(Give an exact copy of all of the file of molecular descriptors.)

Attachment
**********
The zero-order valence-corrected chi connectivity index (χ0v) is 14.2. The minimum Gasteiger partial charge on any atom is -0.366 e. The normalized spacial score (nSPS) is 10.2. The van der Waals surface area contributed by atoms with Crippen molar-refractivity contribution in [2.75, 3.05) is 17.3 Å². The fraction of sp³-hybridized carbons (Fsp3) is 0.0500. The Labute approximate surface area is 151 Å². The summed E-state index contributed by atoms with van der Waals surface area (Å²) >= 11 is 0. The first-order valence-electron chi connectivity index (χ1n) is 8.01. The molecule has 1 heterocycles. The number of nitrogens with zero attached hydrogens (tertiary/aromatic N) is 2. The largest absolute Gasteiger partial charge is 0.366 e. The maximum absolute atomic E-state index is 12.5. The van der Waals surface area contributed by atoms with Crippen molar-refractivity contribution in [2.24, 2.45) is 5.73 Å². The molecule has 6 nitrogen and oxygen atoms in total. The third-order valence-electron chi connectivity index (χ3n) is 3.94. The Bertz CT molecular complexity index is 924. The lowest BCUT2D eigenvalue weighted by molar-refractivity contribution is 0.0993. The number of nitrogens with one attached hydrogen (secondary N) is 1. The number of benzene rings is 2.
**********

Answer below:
The zero-order valence-corrected chi connectivity index (χ0v) is 14.2. The minimum Gasteiger partial charge on any atom is -0.366 e. The normalized spacial score (nSPS) is 10.2. The van der Waals surface area contributed by atoms with Crippen molar-refractivity contribution in [2.75, 3.05) is 17.3 Å². The fraction of sp³-hybridized carbons (Fsp3) is 0.0500. The Labute approximate surface area is 151 Å². The summed E-state index contributed by atoms with van der Waals surface area (Å²) >= 11 is 0. The first-order valence-electron chi connectivity index (χ1n) is 8.01. The molecule has 1 heterocycles. The number of nitrogens with zero attached hydrogens (tertiary/aromatic N) is 2. The largest absolute Gasteiger partial charge is 0.366 e. The maximum absolute atomic E-state index is 12.5. The van der Waals surface area contributed by atoms with Crippen molar-refractivity contribution in [2.24, 2.45) is 5.73 Å². The molecule has 6 nitrogen and oxygen atoms in total. The third-order valence-electron chi connectivity index (χ3n) is 3.94. The Bertz CT molecular complexity index is 924. The lowest BCUT2D eigenvalue weighted by molar-refractivity contribution is 0.0993. The number of nitrogens with one attached hydrogen (secondary N) is 1. The number of benzene rings is 2.